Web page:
In 2006, over 95% of municipalities showed male and female specific mortality rates that were similar or significantly lower than the Spanish national rates for the under 65 age groups.
Between 16% and 33% of municipalities showed significant excess mortality for the over 65 year-old age groups. In these municipalities, mainly grouped in Western Andalusia, the similarity between the first and third quartiles of the specific mortality rate and the rates ratio suggests a certain degree of homogeneity between municipalities in terms of mortality figures (Table (Table44).
This study independently analyses spatio-temporal trends of mortality in each of specific age by gender group in order to avoid well known problems related to standardized mortality rates and count data aggregated over time [3-7]. As a result, summary of mortality counts per year showed sparseness of the mortality outcome in some age-gender groups. However, it is precisely the small number of cases per municipality that makes it possible to model mortality through Poisson's distribution. Extra-Poisson variability or overdispersion, which could be caused by both structured and unstructured spatial heterogeneity, can be controlled by Generalised Linear Mixed Models, where Besag-York-Mollié Bayesian model is currently one of the most widely used [19-21]. This and other Bayesian methods, as used in this paper, enables smoothing rates when values of health outcome variable are small, having proven efficacy in a number of researches .
Results from this paper form part of the Interactive Mortality Atlas for Andalusia (AIMA) . This is the first GIS to be devised in Spain that enables the geographical distribution and trends over time for the leading causes of death for both men and women to be viewed on a website. Data are examined and regularly updated, contributing towards broader understanding of the past and present of mortality in Andalusia from 1981. Health professionals have open access to AIMA in http://www.demap.es.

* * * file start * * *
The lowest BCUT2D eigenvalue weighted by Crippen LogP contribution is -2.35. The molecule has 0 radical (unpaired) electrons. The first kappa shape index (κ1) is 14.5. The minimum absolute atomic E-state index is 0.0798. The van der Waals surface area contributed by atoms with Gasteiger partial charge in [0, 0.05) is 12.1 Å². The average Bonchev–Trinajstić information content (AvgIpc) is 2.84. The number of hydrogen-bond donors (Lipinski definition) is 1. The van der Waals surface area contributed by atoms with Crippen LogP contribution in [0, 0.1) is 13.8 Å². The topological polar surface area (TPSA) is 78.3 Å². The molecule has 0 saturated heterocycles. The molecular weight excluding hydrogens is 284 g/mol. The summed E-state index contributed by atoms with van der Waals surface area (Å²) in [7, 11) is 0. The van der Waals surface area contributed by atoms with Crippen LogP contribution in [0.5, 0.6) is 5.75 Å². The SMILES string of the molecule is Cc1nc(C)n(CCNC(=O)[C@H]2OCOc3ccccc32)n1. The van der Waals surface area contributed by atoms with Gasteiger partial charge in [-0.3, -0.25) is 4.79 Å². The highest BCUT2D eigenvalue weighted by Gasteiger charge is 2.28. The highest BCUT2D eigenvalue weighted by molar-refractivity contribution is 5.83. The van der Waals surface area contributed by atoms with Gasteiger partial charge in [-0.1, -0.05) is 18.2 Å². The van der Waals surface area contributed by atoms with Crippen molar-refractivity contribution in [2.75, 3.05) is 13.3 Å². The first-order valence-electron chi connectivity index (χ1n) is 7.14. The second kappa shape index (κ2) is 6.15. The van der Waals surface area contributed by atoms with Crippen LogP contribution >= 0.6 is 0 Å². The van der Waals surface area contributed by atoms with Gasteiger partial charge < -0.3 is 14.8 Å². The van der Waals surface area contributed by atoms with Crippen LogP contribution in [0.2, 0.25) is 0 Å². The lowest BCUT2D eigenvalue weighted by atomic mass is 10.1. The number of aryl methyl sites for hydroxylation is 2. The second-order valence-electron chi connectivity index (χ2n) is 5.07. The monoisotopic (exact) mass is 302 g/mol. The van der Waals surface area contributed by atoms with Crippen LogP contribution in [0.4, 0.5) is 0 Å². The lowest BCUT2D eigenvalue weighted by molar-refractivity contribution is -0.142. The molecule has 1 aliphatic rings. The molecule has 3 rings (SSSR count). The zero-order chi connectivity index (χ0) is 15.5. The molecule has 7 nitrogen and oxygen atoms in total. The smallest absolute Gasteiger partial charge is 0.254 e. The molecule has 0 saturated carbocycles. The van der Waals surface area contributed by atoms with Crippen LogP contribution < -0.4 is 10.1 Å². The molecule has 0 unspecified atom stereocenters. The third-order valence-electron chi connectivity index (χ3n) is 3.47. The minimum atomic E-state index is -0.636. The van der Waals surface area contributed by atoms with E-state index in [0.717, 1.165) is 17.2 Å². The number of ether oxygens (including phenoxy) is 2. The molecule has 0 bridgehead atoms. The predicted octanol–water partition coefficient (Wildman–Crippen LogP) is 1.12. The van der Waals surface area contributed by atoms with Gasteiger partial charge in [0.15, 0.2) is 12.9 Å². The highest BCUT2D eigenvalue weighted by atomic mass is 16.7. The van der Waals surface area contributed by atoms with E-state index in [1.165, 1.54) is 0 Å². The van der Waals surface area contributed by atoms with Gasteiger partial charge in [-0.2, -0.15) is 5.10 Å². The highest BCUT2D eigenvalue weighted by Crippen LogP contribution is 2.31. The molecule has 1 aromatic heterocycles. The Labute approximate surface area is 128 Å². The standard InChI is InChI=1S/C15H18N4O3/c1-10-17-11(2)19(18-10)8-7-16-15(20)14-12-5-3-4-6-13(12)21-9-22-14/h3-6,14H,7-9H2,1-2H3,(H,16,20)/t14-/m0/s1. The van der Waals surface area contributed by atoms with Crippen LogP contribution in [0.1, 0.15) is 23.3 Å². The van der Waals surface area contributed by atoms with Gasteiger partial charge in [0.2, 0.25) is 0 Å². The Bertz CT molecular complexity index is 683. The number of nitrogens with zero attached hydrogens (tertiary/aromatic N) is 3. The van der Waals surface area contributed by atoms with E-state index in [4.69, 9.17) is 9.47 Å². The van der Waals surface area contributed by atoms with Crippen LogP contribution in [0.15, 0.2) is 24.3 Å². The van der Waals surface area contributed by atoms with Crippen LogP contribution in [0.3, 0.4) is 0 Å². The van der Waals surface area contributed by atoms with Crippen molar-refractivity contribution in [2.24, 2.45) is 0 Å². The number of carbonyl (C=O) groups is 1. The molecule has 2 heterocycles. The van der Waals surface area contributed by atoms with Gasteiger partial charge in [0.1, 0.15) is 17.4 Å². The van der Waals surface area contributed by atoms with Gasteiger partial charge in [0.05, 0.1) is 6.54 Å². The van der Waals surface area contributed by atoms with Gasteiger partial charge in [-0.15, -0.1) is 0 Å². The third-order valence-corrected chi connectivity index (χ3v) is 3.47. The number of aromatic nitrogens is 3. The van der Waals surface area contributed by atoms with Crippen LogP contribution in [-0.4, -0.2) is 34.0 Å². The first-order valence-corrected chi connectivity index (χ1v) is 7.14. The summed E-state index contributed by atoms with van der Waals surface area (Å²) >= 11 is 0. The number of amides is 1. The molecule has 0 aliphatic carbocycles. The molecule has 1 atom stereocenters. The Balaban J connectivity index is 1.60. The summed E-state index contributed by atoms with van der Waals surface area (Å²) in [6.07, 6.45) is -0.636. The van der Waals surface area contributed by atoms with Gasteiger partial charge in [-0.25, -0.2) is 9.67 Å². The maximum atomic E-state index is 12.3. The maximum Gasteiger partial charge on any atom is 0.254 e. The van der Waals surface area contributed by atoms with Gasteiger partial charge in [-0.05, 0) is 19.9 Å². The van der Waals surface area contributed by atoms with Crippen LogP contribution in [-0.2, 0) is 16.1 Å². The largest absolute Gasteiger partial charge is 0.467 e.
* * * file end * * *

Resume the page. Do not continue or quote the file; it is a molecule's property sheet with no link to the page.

In this paper, maps for both specific mortality rate and specific mortality rate ratio show that the geographical distribution of mortality varies according to year, gender and age group. This finding is empirical proof of what has already been published in theoretical papers, namely, using lengthy periods grouping several years, standardised mortality ratio or age-adjusted mortality rates may not be appropriate to describe the geographical pattern of mortality [3,5-7].
Age-specific mortality analysis showed several geographical groupings of municipalities with higher (or lower) rates. However, small interquartile ranges in specific mortality rates of age groups under 65 years suggested little variation in geographical distribution for male and female mortality rates.
The interquartile range is a robust measure of the statistical dispersion of health indicators and should always be taken into account when interpreting rates or rates ratio maps. In other cases, choropleth maps might generate misinformation and undesirable scientific, political and social alarm. Unfortunately, most published papers tend to overlook this possibility.